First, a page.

If an interviewer asks you a question like, “Tell me about a time when you evaluated a new technology to solve an old problem,” be sure to use the STAR Model to help yourself give a satisfying answer.
STAR stands for Situation, Task, Action, Result. It’s great for answering all sorts of questions about your past performance. (Google “STAR answer”.)
For example, an answer to that, “evaluating new technology,” question might sound like this:
Situation: “I was a junior developer at company X last year. We had a site for selling a product with a lot of options that could all be toggled on and off. This updated the product preview.”
Task: “We had to add some more options and I noticed that several relevant frameworks had become popular since we first wrote it. I thought one might be a better fit than our entirely custom code.”
Action: “Over a few days I used spare time to pick three frameworks. I implemented dummy options in all three. I took notes on which ones were easiest to use. I did simple performance tests of my examples and collected some online benchmark data. I picked the one I thought balanced performance and ease of use and presented a recommendation and my notes to my supervisor.”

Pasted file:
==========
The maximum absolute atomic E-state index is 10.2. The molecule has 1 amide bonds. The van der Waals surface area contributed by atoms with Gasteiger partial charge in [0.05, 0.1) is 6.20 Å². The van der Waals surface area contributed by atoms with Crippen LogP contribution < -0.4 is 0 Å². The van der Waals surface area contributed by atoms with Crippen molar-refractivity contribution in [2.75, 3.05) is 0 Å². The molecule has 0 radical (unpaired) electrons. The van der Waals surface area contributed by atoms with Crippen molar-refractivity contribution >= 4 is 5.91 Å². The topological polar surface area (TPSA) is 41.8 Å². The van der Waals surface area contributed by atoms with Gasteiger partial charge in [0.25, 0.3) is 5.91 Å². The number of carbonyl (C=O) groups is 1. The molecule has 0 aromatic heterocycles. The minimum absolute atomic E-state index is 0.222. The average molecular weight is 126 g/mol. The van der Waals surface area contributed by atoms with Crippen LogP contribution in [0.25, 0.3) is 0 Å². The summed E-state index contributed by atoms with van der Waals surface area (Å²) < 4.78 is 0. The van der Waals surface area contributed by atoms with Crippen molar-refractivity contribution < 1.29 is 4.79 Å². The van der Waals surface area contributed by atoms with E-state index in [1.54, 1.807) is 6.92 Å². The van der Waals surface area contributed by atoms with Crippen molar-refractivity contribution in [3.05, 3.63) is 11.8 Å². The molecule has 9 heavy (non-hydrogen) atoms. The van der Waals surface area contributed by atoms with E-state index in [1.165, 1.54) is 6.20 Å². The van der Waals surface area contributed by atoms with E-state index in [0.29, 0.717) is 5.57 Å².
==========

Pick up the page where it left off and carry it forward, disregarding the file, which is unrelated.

Result: “My supervisor agreed with my pick but said it was a bad time to add a framework. We wrote a story about adding the framework and prioritized it in the backlog. After a couple of weeks we played the story and added the framework. It took some getting used to for a couple of team mates. After a couple more weeks we agreed it had been a good move.”
I just timed myself giving that answer in a normal, unhurried tone. It takes less than a minute.
Don’t get into the weeds in your initial answer. Giving a STAR answer first and letting the interviewer probe for details allows you to focus on a complete and brief answer.
By the way, that kind of interview question is from a “behavioral interview.” The premise of behavioral interviewing is that, while imperfect, past performance is the best indicator of future performance. (Google “behavioral interview”)
Rather than ask a brain teaser, or hypothetical question about what you might do in a situation, behavioral interviews ask you what you did do in a certain kind of situation.
If you are just getting into a certain job market (like web development) then still answer behavioral interview questions using your past experiences. You may be asked, “How did you evaluate a new technology for an old problem?” and your answer doesn’t have to be about web development.
Bonus Tip: Put the “I” in Team
Remember that the interviewer is going to hire you and not your team. So make sure it is clear what your contribution was.
Also remember that you are being hired to work on a team. So don’t sound like a glory hound.